Benjamin recalls the summer of 1985 in the black vacation community of Sag Harbor. That year he was fifteen, he had his first summer job, and he was dealing with upheaval at home. The novel covers that summer, from Memorial Day to Labor Day, all the ups and downs and adventures and transformative experiences.
Whitehead’s writing is so textured and evocative, it’s really a joy to read. His description, whether it’s of a day at the beach, a fistfight, canned soup, the intricacies of a group of friends growing older, or Coke Classic, they’re all so rich and layered.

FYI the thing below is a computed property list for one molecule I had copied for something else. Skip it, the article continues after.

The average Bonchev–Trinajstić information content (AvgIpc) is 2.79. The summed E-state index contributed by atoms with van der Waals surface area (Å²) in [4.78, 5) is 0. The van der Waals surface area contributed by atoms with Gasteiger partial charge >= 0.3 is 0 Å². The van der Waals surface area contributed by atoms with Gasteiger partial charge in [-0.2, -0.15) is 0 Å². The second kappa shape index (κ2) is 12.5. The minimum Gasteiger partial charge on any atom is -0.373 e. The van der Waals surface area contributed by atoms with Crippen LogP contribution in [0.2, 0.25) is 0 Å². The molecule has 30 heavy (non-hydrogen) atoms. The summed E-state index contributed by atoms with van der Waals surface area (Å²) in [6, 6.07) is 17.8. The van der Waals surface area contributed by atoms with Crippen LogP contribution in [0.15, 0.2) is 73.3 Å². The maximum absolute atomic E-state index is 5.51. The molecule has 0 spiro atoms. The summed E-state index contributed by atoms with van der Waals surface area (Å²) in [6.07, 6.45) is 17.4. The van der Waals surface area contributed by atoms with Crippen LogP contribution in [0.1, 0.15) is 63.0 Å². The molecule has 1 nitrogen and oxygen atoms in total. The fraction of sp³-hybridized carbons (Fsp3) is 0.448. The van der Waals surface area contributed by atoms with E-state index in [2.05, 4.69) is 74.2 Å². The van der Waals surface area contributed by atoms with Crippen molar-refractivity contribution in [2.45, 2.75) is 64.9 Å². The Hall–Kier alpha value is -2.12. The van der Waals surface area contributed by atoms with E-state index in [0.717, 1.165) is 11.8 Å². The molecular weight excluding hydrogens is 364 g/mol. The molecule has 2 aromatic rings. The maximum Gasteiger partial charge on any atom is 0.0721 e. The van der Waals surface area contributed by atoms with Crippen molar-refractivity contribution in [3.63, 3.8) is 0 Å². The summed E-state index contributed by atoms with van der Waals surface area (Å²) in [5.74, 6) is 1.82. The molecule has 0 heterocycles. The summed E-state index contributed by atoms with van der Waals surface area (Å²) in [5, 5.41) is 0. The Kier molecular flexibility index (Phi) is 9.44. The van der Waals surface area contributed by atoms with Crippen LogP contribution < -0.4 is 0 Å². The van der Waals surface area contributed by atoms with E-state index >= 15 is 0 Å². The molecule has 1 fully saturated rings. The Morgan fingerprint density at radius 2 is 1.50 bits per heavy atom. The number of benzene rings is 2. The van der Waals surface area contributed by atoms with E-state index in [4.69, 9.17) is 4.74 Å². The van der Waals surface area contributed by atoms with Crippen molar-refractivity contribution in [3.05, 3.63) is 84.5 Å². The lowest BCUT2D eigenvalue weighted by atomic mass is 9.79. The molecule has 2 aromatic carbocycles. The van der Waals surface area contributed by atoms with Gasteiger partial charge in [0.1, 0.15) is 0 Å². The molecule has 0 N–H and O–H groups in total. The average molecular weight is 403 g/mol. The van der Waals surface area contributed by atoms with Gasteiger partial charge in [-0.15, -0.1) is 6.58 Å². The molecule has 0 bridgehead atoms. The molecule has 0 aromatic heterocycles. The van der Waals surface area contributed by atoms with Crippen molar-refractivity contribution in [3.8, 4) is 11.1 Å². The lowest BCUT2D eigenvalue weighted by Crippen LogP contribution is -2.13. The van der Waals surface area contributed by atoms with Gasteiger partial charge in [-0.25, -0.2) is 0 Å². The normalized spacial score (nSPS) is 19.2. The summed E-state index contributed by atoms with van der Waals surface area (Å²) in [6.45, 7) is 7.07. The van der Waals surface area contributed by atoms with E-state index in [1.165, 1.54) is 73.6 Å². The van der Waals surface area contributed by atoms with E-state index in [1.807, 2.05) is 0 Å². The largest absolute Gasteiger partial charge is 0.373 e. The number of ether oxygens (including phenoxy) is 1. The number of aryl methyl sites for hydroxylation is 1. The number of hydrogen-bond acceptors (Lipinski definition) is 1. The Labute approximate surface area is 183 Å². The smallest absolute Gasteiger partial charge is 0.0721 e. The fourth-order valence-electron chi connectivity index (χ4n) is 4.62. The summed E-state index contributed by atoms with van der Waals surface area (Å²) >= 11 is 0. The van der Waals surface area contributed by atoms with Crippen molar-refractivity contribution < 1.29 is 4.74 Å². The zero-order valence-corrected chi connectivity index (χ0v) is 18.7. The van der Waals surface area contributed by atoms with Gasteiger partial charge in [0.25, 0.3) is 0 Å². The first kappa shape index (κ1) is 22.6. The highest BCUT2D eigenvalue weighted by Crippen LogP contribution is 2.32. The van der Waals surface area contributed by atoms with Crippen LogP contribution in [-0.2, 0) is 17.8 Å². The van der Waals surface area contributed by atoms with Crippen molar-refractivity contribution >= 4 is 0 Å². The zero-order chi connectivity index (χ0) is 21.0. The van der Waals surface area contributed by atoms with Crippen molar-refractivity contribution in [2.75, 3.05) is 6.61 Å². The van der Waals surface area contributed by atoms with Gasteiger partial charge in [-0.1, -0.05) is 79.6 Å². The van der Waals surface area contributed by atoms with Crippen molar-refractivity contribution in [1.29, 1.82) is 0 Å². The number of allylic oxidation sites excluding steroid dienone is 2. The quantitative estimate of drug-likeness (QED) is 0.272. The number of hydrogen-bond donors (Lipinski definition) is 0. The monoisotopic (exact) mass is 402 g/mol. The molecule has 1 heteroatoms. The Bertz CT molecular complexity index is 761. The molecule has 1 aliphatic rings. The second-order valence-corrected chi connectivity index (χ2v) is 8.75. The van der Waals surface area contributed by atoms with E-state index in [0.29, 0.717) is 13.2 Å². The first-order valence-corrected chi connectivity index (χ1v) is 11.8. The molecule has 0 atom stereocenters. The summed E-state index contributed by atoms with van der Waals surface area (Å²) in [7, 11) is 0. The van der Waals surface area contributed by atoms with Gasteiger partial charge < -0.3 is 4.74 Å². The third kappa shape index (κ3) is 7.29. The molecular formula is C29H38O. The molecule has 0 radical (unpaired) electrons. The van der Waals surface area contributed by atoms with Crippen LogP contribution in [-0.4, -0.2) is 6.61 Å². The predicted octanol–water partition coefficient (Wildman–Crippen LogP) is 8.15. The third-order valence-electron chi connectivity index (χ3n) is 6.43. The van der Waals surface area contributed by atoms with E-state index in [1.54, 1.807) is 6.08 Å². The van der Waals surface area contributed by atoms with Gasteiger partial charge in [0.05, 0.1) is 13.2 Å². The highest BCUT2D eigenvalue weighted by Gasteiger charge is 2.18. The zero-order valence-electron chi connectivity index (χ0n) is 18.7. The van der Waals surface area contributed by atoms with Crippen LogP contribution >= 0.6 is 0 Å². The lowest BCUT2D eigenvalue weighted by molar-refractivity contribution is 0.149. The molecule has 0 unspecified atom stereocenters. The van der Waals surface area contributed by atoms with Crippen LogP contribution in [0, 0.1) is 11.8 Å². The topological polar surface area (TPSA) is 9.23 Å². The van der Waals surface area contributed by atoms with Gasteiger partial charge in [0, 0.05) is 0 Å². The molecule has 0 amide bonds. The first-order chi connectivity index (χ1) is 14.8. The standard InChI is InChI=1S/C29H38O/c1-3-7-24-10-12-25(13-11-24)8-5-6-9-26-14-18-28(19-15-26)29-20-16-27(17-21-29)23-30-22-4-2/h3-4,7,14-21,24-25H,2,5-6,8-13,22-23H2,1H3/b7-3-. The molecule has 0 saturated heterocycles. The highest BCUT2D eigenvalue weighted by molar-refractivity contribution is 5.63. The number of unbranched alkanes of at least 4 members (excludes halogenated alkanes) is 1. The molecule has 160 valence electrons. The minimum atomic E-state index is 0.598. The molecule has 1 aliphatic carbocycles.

The story is based on Whitehead’s own experiences, and it shows in the warmth and intimacy and affection of the storytelling. It’s hilarious, too, and the writing is so beautifully evocative of a very specific time and place. Whitehead’s got a real gift for detailed observation.
Sag Harbor is a glimpse into a life and lived experience that I’ll never know as a white New Englander, but it’s insight that I really appreciate having. On top of that it’s just a really great What Happened That Summer narrative with a fantastic narrator and wonderful writing.